Elena Dementieva retiring from tour
DOHA, Qatar -- In a ceremony filled with tears, Elena Dementieva retired from tennis after a loss at the WTA Championships ended her 12-year career.
"It is so emotional," she said. "It is so hard to say goodbye. I am going to miss you so much."
The 29-year-old Russian reached two Grand Slam finals, won the gold medal at the Beijing Olympics and helped spur the growth of tennis in her home country.
Dementieva struggled with injuries this year but still won two tournaments. She announced her retirement following a 6-4, 6-2 loss to French Open champion Francesca Schiavone. Dementieva was surrounded by her fellow players during the ceremony, with mother Vera courtside.
"She has been one of the players I grew up with playing in juniors," said Kim Clijsters, holding back tears. "It's nice to see her looking forward to something new in her life. ... She has been one of the most professional players, one of the nicest girls on the court."
Dementieva said she'd decided at the beginning of 2010 that this would be her last season. Her family, she said, tried to persuade her to play two more years.
"They were very surprised," she said. "I was really looking for some support. I think nobody was really happy about it, maybe except my boyfriend.
"To be honest with you," she added, "I mean, if I would be a man I would never stop playing. But at the age 29, I have to think about something else. I think I'm ready for a big change in my life."
Dementieva is ranked No. 9 after reaching a career-high No. 3 last year. This season she overcame shoulder, calf and ankle problems to qualify for the WTA Championships a 10th time.
"I think she has been great inspiration for a lot of young Russians," Vera Zvonareva said. "She was a role model. I looked up to her. She had such a great career. Right now, the whole country will be sad and everyone will support her."
Stacy Allaster, chief executive officer of the WTA, said in a statement that Dementieva has been a "champion and consummate professional on and off the court."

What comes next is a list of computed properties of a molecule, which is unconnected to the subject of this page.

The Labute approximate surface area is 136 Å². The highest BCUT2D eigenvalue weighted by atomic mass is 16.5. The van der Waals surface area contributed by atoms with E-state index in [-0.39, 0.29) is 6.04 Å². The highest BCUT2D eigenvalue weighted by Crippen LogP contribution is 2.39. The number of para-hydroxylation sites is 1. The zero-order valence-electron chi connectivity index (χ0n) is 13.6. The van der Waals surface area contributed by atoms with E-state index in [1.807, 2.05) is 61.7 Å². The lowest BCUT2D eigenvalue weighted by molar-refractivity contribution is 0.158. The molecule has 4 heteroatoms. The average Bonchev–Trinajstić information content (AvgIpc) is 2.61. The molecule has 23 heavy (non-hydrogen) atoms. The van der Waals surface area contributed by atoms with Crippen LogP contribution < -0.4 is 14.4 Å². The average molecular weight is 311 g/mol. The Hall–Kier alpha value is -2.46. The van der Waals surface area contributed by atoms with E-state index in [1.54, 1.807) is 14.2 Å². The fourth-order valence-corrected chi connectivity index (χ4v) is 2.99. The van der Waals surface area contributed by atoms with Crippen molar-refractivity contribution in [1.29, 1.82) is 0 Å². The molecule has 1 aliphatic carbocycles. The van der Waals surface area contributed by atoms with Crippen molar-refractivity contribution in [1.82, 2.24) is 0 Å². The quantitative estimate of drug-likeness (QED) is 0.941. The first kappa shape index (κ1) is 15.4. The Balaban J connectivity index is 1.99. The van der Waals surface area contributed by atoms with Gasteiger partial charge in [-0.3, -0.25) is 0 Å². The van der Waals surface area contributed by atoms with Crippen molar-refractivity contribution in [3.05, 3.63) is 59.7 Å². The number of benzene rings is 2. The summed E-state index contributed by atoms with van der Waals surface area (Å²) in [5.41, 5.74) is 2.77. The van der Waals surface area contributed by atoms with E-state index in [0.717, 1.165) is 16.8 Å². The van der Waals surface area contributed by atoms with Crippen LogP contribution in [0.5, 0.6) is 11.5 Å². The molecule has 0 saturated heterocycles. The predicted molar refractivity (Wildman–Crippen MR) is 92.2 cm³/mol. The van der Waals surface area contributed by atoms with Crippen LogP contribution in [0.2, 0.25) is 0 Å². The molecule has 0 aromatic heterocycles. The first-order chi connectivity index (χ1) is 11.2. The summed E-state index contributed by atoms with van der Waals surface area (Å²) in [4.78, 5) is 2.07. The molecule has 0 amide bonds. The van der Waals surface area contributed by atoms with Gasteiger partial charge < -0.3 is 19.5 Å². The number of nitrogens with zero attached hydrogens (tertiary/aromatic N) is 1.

"She has also been a catalyst for the growth of the sport in Russia and around the world," she added.
Dementieva was part of the first all-Russian Grand Slam final, losing the French title in 2004 to Anastasia Myskina. Later that year she reached her only other Grand Slam final -- another all-Russian affair, this time at the U.S. Open with Svetlana Kuznetsova.
Dementieva competed in 46 consecutive Grand Slams until she missed this year's Wimbledon because of a calf injury. After turning pro in 1998, Dementieva won 16 titles, including Sydney in January with a win over Williams and the Paris Indoors in February. She was in two more finals in Kuala Lumpur and Tokyo.
Dementieva played 18 series in the Fed Cup, leading Russia to the 2005 title with all three points in the final. She has been ranked in the top 20 since April 2003 and was a top five doubles player. She finishes with a 576-273 record and a place in the year-end top 10 for the seventh time in eight years.
"I never wanted to wait until my ranking dropped and I'm not going to be able to go to the main draw," Dementieva said. "I always wanted to leave this sport with a passion for it. Tennis has been such a big part of my life and always will be."
Copyright 2010 by The Associated Press
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